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Middle East Fertility Society Journal
Middle East Fertility Society
ISSN: 1110-5690
Vol. 12, Num. 1, 2007, pp. 57-62

Middle East Fertility Society Journal, Vol. 12, No. 1, 2007, pp. 57-62

Single dose methotrexate for treatment of ectopic pregnancy: risk factors for treatment failure

Mamdoh Eskandar, F.R.C.S.C.

Department of Obstetrics and Gynecology and Reproductive Medicine, King Khalid University, College of Medicine, Abha, Saudi Arabia

Correspondence: Dr. Mamdoh A. Eskandar FRCSC, Associate Professor, Consultant Obstetrics and Gynecology, Department of Obstetrics and Gynecology and Reproductive Medicine, King Khalid University, College of Medicine, Abha, Saudi Arabia, PO Box 641, Tel.: +996 7 2284635, Fax: +996 7 2257201, E-mail:

Received on August 8, 2006; revised and accepted on November 2, 2006

Code Number: mf07010


Objective: To identify risk factors for single dose methotrexate (MTX) failure among patients treated for ectopic pregnancies.
Design: Retrospective cohort.
Materials and methods: Seventy women diagnosed with an ectopic gestation treated with MTX. After a single dose, 66 (94.3%) patients experienced ectopic resolution, three (4.3%) patients needed a second dose of MTX, and one (1.4%) patient had a subsequent tubal rupture.
Main outcome measure(s): Predictive variables for failure of single dose MTX, including human chorionic gonadotropin (hCG) value, fetal sac size, patient age, parity and history of previous miscarriages.
Result(s): Ectopic pregnancies that failed to resolve following a single dose MTX were associated with increased maternal age, history of spontaneous abortions, larger sac sizes (>3.4 cm), and higher β-HCG levels (>2000 mIU/mL). Multiple regression analysis demonstrated that the size of the embryonic sac was the most important variable in failures of single dose methotrexate treatment.
Conclusion: Size of gestational sac and the pre-treatment level of HCG should be considered as independent risk factors for treatment failure of single dose methotrexate treatment.

Key words: Ectopic pregnancy, methotrexate, human chorionic gonadotropin, embryonic sac size, tubal rupture.

In modern obstetrics, ectopic pregnancy (EP) still remains one of the leading causes of maternal morbidity and mortality. The increased availability of transvaginal ultrasound and β-human chorionic gonadotropin (β-hCG) determination has increased the likelihood of an early detection and intervention prior to tubal disturbance. Outpatient management of unruptured ectopic pregnancy and single dose methotrexate (MTX) treatment were first described by Stovall et al. (1) and have now become a major alternative to laparoscopic surgical intervention in non-disturbed tubal ectopic pregnancies (2).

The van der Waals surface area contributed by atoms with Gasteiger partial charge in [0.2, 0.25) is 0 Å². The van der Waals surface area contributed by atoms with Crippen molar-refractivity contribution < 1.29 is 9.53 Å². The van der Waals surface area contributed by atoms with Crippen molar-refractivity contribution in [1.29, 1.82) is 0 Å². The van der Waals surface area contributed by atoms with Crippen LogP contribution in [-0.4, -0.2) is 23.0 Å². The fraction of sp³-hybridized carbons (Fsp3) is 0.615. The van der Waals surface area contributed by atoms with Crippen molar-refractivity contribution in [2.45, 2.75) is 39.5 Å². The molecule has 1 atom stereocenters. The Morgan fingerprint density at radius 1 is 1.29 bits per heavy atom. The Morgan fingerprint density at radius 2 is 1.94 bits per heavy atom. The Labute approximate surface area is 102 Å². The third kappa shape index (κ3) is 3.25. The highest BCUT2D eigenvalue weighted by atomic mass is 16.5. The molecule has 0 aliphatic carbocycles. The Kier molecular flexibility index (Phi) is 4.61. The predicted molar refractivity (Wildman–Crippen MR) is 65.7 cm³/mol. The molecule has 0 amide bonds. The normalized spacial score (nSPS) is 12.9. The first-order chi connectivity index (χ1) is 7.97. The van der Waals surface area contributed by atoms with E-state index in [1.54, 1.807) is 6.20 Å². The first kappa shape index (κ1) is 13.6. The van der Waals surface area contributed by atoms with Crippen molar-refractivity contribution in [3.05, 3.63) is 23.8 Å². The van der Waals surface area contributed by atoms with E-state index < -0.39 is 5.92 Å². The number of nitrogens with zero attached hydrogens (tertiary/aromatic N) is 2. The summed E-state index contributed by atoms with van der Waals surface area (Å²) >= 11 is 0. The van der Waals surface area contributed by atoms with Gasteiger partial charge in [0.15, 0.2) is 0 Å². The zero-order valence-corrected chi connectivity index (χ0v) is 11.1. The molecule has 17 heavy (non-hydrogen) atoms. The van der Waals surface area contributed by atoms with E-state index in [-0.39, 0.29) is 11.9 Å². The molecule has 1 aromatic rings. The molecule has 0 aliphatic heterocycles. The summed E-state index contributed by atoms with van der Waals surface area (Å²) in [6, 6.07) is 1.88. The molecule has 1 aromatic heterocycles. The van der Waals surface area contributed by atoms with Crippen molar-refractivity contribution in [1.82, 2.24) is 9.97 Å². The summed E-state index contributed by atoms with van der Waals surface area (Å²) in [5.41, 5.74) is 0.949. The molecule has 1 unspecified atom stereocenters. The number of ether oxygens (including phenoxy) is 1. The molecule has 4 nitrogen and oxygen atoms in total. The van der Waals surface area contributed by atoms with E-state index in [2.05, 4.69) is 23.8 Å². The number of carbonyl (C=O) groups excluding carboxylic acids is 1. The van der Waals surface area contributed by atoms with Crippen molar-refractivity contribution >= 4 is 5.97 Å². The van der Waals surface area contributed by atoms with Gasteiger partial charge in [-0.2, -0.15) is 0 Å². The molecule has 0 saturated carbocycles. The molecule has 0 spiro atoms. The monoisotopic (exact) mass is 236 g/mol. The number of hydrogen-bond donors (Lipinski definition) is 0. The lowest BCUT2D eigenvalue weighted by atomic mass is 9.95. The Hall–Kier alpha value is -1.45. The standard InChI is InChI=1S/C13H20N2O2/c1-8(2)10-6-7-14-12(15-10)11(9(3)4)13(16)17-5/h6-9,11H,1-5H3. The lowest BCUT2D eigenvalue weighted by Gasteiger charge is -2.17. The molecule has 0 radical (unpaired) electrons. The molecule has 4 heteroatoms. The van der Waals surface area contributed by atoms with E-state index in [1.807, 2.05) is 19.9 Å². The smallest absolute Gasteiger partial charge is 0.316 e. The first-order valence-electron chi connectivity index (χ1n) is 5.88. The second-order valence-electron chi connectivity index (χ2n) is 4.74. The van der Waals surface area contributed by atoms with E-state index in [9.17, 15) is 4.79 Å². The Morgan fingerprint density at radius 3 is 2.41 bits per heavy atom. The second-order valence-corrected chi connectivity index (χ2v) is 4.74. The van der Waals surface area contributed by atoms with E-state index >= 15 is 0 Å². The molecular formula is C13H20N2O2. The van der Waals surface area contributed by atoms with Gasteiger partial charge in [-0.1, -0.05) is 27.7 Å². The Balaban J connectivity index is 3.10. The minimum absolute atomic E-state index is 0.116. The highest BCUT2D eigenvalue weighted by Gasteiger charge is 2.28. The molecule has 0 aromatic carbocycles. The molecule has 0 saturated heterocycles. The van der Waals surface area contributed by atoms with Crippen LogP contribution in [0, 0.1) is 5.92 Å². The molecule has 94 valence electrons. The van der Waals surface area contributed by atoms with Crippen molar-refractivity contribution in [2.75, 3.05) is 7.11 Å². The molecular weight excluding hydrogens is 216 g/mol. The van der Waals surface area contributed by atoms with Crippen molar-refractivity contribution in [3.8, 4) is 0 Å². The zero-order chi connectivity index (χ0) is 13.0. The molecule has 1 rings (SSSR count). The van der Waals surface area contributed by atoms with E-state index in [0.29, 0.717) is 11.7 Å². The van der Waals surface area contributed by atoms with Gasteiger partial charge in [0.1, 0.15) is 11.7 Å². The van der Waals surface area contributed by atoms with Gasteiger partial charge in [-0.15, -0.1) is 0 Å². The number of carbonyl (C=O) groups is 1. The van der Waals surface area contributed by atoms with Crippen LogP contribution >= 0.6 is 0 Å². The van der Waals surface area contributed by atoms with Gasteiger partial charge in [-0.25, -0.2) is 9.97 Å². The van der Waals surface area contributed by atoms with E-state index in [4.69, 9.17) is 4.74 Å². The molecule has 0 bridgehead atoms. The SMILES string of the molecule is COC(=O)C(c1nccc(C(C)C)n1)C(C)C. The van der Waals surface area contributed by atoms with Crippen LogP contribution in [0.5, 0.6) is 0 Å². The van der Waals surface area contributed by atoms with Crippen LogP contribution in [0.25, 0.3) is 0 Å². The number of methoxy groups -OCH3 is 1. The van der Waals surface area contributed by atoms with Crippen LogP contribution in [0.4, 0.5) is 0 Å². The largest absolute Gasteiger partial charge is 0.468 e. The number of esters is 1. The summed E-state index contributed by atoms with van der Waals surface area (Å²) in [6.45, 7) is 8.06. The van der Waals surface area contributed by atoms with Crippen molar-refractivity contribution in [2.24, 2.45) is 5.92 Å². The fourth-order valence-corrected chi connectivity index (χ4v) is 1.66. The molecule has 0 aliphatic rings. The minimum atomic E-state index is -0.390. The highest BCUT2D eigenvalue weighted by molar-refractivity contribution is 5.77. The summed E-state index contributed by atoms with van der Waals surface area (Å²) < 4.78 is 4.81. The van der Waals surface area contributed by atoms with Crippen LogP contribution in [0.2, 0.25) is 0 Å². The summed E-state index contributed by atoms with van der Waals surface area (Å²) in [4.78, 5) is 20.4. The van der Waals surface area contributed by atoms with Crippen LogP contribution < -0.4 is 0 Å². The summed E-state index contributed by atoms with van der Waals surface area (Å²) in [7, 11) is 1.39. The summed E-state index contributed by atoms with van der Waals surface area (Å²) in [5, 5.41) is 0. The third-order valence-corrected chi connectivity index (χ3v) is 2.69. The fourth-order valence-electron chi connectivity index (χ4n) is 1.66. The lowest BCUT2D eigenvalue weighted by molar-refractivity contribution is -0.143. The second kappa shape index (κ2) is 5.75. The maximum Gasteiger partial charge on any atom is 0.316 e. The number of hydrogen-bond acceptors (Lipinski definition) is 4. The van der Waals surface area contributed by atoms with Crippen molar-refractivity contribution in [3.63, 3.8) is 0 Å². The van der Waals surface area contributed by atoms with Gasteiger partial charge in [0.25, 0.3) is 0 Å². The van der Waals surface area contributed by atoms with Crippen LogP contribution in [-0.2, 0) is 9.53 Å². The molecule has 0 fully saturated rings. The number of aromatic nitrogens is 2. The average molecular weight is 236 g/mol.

Previous studies have shown MTX to be comparable to laparoscopic salpingostomy in terms of both primary efficacy, as well as long-term measures of tubal patency and fertility (3, 4). However, among women who received medical management, the risk of requiring a second dosage of MTX, surgical intervention or possible tubal rupture needs further investigation (5).

The risk of tubal rupture with MTX ranges from 7% to 14% (6 - 13), and previous efforts to predict its occurrence have been only moderately successful (14 - 16). This is mainly confounded by the subjective pain in patients who may either be resolving or rupturing. Since many patients without rupture experience pain, it is difficult to distinguish patients who have resolution pain from those who are rupturing. Fear of rupture continues to persuade clinicians to  operate on  unruptured ectopic  pregnancies that would otherwise resolve with medical management.

Table 1. Patient demographics, ectopic sac size and ß- HCG concentrations. 

Successful treatment

Failed treatment














28.82 ± 6.16

35.25 ± 5.74

P = 0.0458


2.89 ± 1.94

4.25 ± 2.63

P = 0.1867


0.70 ± 1.20

2.00 ± 1.41

P = 0.0406

sac size cm

2.52 ± 0.80

3.75 ± 0.29

P = 0.0035

βhCG prior to treatment

1491.79 ± 1094.69

2701.50 ± 1417.28

P = 0.0381

βhCG after treatment




1st Week

845.71 ± 724.46

2789.00 ± 1691.44

P = 0.0134

2nd Week

417.91 ± 394.23

1493.33 ± 869.55

P = 0.0263

3rd Week

149.21 ± 144.64

450.00 ± 245.96

P = 0.001

4th Week

0.00 ± 0.00

0.00 ± 0.00


We investigated the risk factors of failure of single dose MTX in a large cohort of women with diagnosed ectopic pregnancies and receiving MTX treatment. This group was divided and compared according to the success of single-MTX treatment. The study objective was to determine whether unique attributes of the patient demographics, obstetric history or ectopic diagnosis could be used to guide preemptive need for a second dose of MTX.